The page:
Discovering Native American food in 2020

Written by Staff Writer Published in the January/February 2019 issue More Americans are dining out — for good reason. It’s easy to forget how good the food can be from a chef who’s setting…

Discovering Native American food in 2020

Written by Staff Writer

Published in the January/February 2019 issue

More Americans are dining out — for good reason. It’s easy to forget how good the food can be from a chef who’s setting an authentic mood. This is thanks in part to a ton of new eateries catering to Native Americans — less commonly known for being willing to tackle bold menu items like soupçon or CBD.

What’s going on here?

Bristol, South Carolina native and rapper Jingle, The Gentleman , explains why.

“The food culture here is evolving. It’s getting more upscale and I think we’re starting to realize that a nice place to go for a good meal is a restaurant. There’s such a rich culinary experience here that you can’t really ignore the sophistication,” he says.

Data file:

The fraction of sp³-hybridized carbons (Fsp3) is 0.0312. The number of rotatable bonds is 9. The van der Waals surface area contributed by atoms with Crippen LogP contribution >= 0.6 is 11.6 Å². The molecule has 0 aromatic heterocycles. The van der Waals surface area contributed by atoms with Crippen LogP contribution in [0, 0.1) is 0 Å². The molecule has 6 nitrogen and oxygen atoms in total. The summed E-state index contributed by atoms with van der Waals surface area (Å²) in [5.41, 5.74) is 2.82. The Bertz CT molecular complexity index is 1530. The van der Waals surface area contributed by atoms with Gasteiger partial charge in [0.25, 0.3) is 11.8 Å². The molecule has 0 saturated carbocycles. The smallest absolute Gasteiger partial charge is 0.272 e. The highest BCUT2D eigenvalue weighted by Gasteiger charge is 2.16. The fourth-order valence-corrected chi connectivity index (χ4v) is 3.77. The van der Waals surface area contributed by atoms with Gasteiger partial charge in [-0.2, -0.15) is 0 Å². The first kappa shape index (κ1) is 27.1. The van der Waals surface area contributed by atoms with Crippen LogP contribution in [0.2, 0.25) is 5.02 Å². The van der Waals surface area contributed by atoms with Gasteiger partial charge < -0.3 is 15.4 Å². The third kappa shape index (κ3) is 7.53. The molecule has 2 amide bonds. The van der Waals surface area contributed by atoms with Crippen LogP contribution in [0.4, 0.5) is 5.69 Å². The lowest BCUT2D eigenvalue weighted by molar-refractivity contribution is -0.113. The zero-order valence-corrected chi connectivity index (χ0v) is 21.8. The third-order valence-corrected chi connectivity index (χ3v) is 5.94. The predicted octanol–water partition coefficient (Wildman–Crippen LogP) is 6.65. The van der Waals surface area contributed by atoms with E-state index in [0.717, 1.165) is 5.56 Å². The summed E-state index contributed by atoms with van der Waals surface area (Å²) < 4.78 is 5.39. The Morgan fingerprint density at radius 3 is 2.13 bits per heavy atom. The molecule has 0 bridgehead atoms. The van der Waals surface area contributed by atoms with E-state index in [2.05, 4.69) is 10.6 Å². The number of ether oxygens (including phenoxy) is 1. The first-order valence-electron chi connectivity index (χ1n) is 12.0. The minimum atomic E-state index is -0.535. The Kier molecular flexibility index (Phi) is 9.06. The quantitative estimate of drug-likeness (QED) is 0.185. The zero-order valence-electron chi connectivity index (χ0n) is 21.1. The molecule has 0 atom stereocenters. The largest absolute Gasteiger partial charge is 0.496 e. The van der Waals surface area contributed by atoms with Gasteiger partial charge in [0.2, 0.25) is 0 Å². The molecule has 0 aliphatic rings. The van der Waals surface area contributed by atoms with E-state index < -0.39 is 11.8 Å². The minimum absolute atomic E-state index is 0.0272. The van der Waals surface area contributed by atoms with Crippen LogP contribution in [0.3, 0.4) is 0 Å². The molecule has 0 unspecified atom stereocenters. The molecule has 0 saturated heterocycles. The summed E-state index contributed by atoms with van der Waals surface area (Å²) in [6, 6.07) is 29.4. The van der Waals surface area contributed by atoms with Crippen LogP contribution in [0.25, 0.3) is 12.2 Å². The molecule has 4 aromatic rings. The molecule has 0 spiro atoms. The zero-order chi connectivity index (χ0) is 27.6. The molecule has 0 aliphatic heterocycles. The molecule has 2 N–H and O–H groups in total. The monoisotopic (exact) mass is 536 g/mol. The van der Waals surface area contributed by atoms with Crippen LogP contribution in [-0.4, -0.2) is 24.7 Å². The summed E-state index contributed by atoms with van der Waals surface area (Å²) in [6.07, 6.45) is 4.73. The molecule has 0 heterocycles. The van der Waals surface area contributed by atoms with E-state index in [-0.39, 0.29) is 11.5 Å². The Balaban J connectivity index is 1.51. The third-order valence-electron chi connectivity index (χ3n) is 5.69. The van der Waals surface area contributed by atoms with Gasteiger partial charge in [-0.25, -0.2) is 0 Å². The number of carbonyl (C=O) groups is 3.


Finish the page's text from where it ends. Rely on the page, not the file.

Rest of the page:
He’s introduced his favorite ingredients and recipes, from obscure (grass-fed beef stew) to standard (Ankle Jack pepperoni pizza) on his site and is working on a new cookbook.

Here’s what’s next for Native Americans and their food:

Daniel Douglass, executive chef

Daniel Douglass. Photo by Craig Spring.

Beirut, Georgia, native Daniel Douglass opened Yonder’s ‘Catskill Cafe’ in 2015 with the intention of creating a family-friendly restaurant catering to the region’s Native American population. His family’s original roots in the area are traced back five generations.

“It’s important that we consider the economic aspects before we make a decision on which crops to farm. People need to know where their food comes from. I ask them what kind of life they want to have, what kind of energy they want to use. By doing that, we can cater to them,” says Douglass.

Jingle, The Gentleman, is now producing cooking demos.

Cathy Gulliksen, editor-in-chief

Migrating to California to be a social worker and scuba diving instructor, Cortland Carson first dreamed of opening a restaurant. During college, Carson was hired as an executive sous chef at Chef Walker’s, a popular San Francisco restaurant that is run by a man he also admired.

Carson is now head chef at Miguel Cafe in O’Fallon, Missouri. Thanks to the restaurant’s proximity to his hometown, Carson also makes regular visits to reconnect with family.

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